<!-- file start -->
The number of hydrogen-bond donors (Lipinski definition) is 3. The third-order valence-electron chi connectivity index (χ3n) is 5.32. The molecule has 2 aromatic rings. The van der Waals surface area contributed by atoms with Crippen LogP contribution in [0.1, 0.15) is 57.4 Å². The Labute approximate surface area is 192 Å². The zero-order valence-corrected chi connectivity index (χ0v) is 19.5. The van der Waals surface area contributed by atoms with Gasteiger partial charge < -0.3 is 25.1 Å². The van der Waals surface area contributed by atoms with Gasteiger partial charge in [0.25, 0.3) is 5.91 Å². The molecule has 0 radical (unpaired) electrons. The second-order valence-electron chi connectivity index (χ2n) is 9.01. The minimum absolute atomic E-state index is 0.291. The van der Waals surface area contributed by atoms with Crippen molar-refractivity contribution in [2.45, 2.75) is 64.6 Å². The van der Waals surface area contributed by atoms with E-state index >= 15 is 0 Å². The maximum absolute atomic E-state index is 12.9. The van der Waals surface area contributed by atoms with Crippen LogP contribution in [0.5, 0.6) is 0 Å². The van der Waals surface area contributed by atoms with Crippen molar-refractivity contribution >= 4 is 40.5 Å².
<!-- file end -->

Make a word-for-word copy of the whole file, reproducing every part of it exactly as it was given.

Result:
The number of hydrogen-bond donors (Lipinski definition) is 3. The third-order valence-electron chi connectivity index (χ3n) is 5.32. The molecule has 2 aromatic rings. The van der Waals surface area contributed by atoms with Crippen LogP contribution in [0.1, 0.15) is 57.4 Å². The Labute approximate surface area is 192 Å². The zero-order valence-corrected chi connectivity index (χ0v) is 19.5. The van der Waals surface area contributed by atoms with Gasteiger partial charge < -0.3 is 25.1 Å². The van der Waals surface area contributed by atoms with Gasteiger partial charge in [0.25, 0.3) is 5.91 Å². The molecule has 0 radical (unpaired) electrons. The second-order valence-electron chi connectivity index (χ2n) is 9.01. The minimum absolute atomic E-state index is 0.291. The van der Waals surface area contributed by atoms with Crippen molar-refractivity contribution in [2.45, 2.75) is 64.6 Å². The van der Waals surface area contributed by atoms with E-state index >= 15 is 0 Å². The maximum absolute atomic E-state index is 12.9. The van der Waals surface area contributed by atoms with Crippen LogP contribution in [0.5, 0.6) is 0 Å². The van der Waals surface area contributed by atoms with Crippen molar-refractivity contribution >= 4 is 40.5 Å².